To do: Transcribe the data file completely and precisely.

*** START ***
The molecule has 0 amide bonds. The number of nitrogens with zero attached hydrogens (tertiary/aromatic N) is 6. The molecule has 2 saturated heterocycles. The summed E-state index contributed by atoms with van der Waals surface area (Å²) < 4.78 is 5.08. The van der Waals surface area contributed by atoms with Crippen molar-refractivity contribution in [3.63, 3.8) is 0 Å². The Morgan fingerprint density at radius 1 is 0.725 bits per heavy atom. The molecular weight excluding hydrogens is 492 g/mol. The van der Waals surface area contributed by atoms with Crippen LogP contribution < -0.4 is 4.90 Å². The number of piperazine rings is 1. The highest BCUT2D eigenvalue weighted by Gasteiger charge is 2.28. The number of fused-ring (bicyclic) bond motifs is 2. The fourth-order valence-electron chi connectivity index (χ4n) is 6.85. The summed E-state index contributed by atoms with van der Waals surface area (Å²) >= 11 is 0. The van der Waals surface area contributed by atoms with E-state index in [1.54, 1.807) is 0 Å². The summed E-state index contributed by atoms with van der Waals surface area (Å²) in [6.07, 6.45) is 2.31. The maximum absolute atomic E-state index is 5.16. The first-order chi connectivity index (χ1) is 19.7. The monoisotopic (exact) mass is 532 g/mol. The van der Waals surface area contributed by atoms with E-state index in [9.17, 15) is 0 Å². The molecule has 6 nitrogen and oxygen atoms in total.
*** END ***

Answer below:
The molecule has 0 amide bonds. The number of nitrogens with zero attached hydrogens (tertiary/aromatic N) is 6. The molecule has 2 saturated heterocycles. The summed E-state index contributed by atoms with van der Waals surface area (Å²) < 4.78 is 5.08. The van der Waals surface area contributed by atoms with Crippen molar-refractivity contribution in [3.63, 3.8) is 0 Å². The Morgan fingerprint density at radius 1 is 0.725 bits per heavy atom. The molecular weight excluding hydrogens is 492 g/mol. The van der Waals surface area contributed by atoms with Crippen LogP contribution < -0.4 is 4.90 Å². The number of piperazine rings is 1. The highest BCUT2D eigenvalue weighted by Gasteiger charge is 2.28. The number of fused-ring (bicyclic) bond motifs is 2. The fourth-order valence-electron chi connectivity index (χ4n) is 6.85. The summed E-state index contributed by atoms with van der Waals surface area (Å²) >= 11 is 0. The van der Waals surface area contributed by atoms with E-state index in [1.54, 1.807) is 0 Å². The summed E-state index contributed by atoms with van der Waals surface area (Å²) in [6.07, 6.45) is 2.31. The maximum absolute atomic E-state index is 5.16. The first-order chi connectivity index (χ1) is 19.7. The monoisotopic (exact) mass is 532 g/mol. The van der Waals surface area contributed by atoms with E-state index in [9.17, 15) is 0 Å². The molecule has 6 nitrogen and oxygen atoms in total.